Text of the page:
Some sad news to report: the 9th Circuit has rejected constitutional challenges to the copyright laws in Kahle v. Gonzales. The opinion is here. Sad, yes, but also positively maddening, for reasons I will explain shortly.
First, a bit of background: Plaintiffs in this case — the Internet Archive and its Chairman, Brewster Kahle, and the Prelinger Film Archive and its President, Richard Prelinger — filed suit seeking a declaratory judgment that Congress violated the Constitution when it removed our traditional system of formalities from the copyright law. Formalities? Let me explain . . .
From the first U.S. copyright statute in 1790 until the Copyright Act of 1976, the U.S. had an “opt-in” copyright system that limited copyright protection to those who took affirmative steps to claim it — by, for example, registering their copyright, marking copies of their work with copyright notice, and renewing their copyright after a relatively short initial period of protection.
Our tradition of opt-in copyright stands in stark contrast to what we have today — an “opt-out” system that grants copyright protection whether or not an author desires it. Our current law grants copyright protection whether or not the work is registered, marked, or renewed. Formalities, where they have been retained at all, are voluntary and do not effect the existence or continuation of copyright. Protection is indiscriminate, and automatic.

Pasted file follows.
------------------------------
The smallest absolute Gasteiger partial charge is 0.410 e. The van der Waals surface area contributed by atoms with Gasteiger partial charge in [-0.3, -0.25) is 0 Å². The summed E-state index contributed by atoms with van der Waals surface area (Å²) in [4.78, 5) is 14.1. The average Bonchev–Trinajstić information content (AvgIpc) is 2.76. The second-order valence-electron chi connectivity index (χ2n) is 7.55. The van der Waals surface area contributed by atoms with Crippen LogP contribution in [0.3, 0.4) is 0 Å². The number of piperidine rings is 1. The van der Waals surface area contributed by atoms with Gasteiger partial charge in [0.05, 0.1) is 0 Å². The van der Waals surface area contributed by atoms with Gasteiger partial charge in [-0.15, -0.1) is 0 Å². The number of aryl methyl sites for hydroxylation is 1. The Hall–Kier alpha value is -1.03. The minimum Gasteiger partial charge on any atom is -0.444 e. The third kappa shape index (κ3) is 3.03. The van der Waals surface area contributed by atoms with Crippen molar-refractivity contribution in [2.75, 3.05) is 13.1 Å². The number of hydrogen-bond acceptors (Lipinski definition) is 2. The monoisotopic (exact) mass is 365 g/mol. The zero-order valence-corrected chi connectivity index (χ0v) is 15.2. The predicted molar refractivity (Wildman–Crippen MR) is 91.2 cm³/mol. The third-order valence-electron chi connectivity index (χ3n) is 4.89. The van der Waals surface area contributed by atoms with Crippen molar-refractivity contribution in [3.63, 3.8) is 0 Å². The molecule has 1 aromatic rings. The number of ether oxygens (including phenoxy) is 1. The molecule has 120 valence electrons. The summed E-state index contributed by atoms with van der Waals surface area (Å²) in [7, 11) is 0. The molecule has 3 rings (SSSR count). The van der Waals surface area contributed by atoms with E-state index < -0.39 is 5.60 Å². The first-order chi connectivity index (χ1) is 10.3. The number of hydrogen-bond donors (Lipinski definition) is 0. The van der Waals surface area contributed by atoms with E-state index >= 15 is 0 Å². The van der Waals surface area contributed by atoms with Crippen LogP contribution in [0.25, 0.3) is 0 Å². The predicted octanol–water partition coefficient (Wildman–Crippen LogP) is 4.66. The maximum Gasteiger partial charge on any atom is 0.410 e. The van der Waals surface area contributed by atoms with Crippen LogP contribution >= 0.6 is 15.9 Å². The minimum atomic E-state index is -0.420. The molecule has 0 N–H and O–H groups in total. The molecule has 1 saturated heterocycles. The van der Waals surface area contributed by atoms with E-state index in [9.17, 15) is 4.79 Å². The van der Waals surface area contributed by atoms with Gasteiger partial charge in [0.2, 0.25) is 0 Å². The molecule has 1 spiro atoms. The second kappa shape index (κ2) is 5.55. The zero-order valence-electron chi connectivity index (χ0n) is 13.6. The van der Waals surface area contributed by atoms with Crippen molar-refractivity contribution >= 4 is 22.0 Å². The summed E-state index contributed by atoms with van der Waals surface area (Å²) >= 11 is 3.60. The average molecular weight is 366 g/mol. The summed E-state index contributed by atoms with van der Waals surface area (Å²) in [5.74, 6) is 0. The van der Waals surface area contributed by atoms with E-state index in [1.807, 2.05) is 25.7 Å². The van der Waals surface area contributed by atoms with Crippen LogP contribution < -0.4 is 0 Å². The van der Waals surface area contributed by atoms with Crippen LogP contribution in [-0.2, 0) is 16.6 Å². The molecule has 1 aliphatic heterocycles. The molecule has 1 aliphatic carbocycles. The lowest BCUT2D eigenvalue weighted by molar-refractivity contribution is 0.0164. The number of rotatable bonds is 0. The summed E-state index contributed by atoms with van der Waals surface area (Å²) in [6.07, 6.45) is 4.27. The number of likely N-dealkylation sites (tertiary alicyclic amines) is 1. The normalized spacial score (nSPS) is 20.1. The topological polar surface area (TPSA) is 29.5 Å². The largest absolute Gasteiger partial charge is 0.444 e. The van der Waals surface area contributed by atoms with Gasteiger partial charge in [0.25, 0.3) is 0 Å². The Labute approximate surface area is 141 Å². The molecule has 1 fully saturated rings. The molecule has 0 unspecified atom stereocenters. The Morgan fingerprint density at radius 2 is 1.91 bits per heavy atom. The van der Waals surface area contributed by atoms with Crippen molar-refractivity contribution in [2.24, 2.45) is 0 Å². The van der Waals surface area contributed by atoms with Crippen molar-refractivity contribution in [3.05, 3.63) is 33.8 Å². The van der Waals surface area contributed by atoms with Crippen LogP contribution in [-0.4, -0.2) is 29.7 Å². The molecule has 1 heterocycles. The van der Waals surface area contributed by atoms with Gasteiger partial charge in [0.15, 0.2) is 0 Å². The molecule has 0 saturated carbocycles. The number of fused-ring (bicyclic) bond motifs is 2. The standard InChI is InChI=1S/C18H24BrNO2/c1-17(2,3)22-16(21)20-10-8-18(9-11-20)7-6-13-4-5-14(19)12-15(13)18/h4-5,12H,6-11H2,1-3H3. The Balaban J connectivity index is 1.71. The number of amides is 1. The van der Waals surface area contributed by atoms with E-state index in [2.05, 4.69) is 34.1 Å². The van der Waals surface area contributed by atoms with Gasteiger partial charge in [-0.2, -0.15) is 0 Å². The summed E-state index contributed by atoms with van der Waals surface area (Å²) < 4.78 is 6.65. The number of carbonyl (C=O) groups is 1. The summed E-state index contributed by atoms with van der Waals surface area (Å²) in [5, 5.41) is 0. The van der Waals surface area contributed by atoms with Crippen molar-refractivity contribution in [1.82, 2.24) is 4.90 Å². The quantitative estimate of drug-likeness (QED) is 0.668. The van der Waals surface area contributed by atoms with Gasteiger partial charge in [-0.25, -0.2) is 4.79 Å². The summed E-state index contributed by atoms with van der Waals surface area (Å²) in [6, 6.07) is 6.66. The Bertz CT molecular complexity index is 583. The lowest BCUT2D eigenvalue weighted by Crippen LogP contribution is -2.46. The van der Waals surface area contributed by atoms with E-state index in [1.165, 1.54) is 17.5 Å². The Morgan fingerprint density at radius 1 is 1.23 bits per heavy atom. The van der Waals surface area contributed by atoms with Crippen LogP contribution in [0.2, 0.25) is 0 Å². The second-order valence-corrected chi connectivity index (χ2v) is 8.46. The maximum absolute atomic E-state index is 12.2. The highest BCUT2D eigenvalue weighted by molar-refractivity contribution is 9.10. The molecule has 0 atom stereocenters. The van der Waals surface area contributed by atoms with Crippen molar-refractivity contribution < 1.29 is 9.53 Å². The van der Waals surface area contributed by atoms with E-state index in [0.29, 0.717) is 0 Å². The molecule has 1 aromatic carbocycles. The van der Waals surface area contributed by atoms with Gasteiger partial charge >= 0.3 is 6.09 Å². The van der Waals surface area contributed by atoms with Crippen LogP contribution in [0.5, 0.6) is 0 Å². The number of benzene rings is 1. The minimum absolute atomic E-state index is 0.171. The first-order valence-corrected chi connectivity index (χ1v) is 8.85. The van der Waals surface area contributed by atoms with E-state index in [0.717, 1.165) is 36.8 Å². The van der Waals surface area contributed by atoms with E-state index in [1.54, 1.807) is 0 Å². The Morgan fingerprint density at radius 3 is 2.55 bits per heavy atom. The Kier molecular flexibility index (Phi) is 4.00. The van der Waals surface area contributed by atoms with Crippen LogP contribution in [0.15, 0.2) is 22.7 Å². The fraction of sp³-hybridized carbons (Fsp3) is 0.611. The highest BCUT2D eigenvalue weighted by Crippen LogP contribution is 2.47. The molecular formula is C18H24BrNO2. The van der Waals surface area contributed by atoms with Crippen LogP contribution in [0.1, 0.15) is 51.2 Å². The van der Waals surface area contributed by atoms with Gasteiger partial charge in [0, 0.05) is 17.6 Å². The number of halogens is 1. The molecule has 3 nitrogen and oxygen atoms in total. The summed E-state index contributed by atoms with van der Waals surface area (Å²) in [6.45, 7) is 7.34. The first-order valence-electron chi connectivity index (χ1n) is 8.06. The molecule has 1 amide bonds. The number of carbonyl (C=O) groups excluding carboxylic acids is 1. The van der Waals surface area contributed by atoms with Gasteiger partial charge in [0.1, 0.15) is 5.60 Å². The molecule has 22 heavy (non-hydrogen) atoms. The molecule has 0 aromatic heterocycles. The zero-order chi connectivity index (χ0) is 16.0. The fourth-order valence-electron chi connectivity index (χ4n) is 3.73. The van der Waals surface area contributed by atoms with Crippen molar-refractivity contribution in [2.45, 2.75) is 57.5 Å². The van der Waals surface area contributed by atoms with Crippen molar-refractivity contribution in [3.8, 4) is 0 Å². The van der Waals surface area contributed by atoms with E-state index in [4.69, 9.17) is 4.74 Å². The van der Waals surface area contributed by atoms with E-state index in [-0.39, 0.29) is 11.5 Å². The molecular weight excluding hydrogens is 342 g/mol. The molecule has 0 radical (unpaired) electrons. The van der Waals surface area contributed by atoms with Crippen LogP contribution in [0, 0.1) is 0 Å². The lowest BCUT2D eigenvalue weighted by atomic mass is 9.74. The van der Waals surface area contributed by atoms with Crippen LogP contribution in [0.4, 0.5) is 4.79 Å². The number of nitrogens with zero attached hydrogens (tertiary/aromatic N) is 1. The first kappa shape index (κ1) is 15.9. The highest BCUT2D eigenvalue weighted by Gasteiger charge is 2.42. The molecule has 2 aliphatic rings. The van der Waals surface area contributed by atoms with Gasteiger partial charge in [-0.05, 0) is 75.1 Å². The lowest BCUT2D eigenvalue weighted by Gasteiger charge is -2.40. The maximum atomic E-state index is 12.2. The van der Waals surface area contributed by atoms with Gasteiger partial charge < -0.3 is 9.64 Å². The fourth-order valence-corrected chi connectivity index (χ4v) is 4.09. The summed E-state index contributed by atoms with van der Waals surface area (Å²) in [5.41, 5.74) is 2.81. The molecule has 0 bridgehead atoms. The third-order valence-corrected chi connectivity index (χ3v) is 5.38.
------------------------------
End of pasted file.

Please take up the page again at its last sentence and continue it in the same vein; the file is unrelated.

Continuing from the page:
Under our traditional system of opt-in copyright, the overwhelming majority (as much as 90%) of published works were neither registered nor noticed, and thus passed immediately into the public domain, where they were freely usable by others without the need to ask permission. Of the minority of works that were registered and noticed, and therefore protected by copyright, over 85% were not renewed after a relatively short (28 years) initial period of protection. These works also passed into the public domain. Our traditional copyright rules thus kept a vast amount of creative work wholly free of the burdens of copyright regulation — a freedom, it should be noted, that was granted by an author's voluntary decision not to register his work. Even for the subset of works for which authors secured copyright, the conditional regime's registration requirement served to keep records of works for which copyright was claimed, and moved most protected work into the public domain after a relatively short initial term — again, by the voluntary decision of the author. Both the existence and duration of copyright regulation was effectively narrowed to just those works that the author or his assigns had a desire to protect.